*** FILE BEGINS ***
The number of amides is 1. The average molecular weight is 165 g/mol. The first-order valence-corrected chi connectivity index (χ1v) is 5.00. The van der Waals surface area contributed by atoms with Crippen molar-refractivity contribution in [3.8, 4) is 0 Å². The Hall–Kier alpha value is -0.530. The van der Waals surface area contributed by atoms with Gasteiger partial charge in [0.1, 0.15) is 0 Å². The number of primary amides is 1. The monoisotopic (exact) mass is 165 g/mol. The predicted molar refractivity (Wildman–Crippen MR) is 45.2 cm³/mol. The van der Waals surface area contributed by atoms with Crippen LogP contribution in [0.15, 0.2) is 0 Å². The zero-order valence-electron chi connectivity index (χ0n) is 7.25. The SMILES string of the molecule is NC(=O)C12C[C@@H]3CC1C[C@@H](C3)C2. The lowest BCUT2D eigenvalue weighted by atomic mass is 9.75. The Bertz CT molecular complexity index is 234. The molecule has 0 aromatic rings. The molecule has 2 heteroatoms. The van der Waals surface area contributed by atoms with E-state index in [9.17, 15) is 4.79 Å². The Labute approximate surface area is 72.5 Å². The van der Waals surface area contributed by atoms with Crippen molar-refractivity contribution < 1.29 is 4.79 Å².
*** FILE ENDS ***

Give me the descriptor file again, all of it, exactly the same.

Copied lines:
The number of amides is 1. The average molecular weight is 165 g/mol. The first-order valence-corrected chi connectivity index (χ1v) is 5.00. The van der Waals surface area contributed by atoms with Crippen molar-refractivity contribution in [3.8, 4) is 0 Å². The Hall–Kier alpha value is -0.530. The van der Waals surface area contributed by atoms with Gasteiger partial charge in [0.1, 0.15) is 0 Å². The number of primary amides is 1. The monoisotopic (exact) mass is 165 g/mol. The predicted molar refractivity (Wildman–Crippen MR) is 45.2 cm³/mol. The van der Waals surface area contributed by atoms with Crippen LogP contribution in [0.15, 0.2) is 0 Å². The zero-order valence-electron chi connectivity index (χ0n) is 7.25. The SMILES string of the molecule is NC(=O)C12C[C@@H]3CC1C[C@@H](C3)C2. The lowest BCUT2D eigenvalue weighted by atomic mass is 9.75. The Bertz CT molecular complexity index is 234. The molecule has 0 aromatic rings. The molecule has 2 heteroatoms. The van der Waals surface area contributed by atoms with E-state index in [9.17, 15) is 4.79 Å². The Labute approximate surface area is 72.5 Å². The van der Waals surface area contributed by atoms with Crippen molar-refractivity contribution < 1.29 is 4.79 Å².